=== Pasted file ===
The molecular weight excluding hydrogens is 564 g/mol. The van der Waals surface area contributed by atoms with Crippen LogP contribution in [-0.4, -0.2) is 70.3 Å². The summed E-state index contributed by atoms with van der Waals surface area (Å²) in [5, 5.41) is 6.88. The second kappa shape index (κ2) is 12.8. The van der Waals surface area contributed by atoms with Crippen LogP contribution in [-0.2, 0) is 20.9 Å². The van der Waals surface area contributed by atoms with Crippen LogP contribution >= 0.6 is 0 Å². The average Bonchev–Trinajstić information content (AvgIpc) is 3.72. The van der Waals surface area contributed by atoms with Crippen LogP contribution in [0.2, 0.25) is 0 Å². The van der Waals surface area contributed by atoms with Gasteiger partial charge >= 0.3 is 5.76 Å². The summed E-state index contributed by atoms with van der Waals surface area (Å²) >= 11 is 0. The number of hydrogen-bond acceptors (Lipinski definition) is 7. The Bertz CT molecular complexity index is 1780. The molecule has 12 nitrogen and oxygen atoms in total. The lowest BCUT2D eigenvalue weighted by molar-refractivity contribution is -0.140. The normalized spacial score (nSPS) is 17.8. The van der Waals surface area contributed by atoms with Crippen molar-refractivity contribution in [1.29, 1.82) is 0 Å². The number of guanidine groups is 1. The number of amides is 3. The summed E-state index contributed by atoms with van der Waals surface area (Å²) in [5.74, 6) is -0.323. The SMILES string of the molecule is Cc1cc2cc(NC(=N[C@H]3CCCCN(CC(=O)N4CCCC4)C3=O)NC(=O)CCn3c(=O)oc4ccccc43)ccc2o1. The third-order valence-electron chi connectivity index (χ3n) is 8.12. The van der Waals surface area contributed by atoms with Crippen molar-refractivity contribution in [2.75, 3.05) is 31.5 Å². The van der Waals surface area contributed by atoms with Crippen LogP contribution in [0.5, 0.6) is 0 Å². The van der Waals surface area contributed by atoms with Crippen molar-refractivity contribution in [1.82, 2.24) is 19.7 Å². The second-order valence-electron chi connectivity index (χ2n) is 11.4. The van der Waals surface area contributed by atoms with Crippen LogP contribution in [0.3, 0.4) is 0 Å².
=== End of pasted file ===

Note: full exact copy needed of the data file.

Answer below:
The molecular weight excluding hydrogens is 564 g/mol. The van der Waals surface area contributed by atoms with Crippen LogP contribution in [-0.4, -0.2) is 70.3 Å². The summed E-state index contributed by atoms with van der Waals surface area (Å²) in [5, 5.41) is 6.88. The second kappa shape index (κ2) is 12.8. The van der Waals surface area contributed by atoms with Crippen LogP contribution in [-0.2, 0) is 20.9 Å². The van der Waals surface area contributed by atoms with Crippen LogP contribution >= 0.6 is 0 Å². The average Bonchev–Trinajstić information content (AvgIpc) is 3.72. The van der Waals surface area contributed by atoms with Crippen LogP contribution in [0.2, 0.25) is 0 Å². The van der Waals surface area contributed by atoms with Gasteiger partial charge >= 0.3 is 5.76 Å². The summed E-state index contributed by atoms with van der Waals surface area (Å²) >= 11 is 0. The number of hydrogen-bond acceptors (Lipinski definition) is 7. The Bertz CT molecular complexity index is 1780. The molecule has 12 nitrogen and oxygen atoms in total. The lowest BCUT2D eigenvalue weighted by molar-refractivity contribution is -0.140. The normalized spacial score (nSPS) is 17.8. The van der Waals surface area contributed by atoms with Crippen molar-refractivity contribution in [1.29, 1.82) is 0 Å². The number of guanidine groups is 1. The number of amides is 3. The summed E-state index contributed by atoms with van der Waals surface area (Å²) in [5.74, 6) is -0.323. The SMILES string of the molecule is Cc1cc2cc(NC(=N[C@H]3CCCCN(CC(=O)N4CCCC4)C3=O)NC(=O)CCn3c(=O)oc4ccccc43)ccc2o1. The third-order valence-electron chi connectivity index (χ3n) is 8.12. The van der Waals surface area contributed by atoms with Crippen molar-refractivity contribution in [2.75, 3.05) is 31.5 Å². The van der Waals surface area contributed by atoms with Crippen LogP contribution in [0.5, 0.6) is 0 Å². The van der Waals surface area contributed by atoms with Crippen molar-refractivity contribution in [1.82, 2.24) is 19.7 Å². The second-order valence-electron chi connectivity index (χ2n) is 11.4. The van der Waals surface area contributed by atoms with Crippen LogP contribution in [0.3, 0.4) is 0 Å².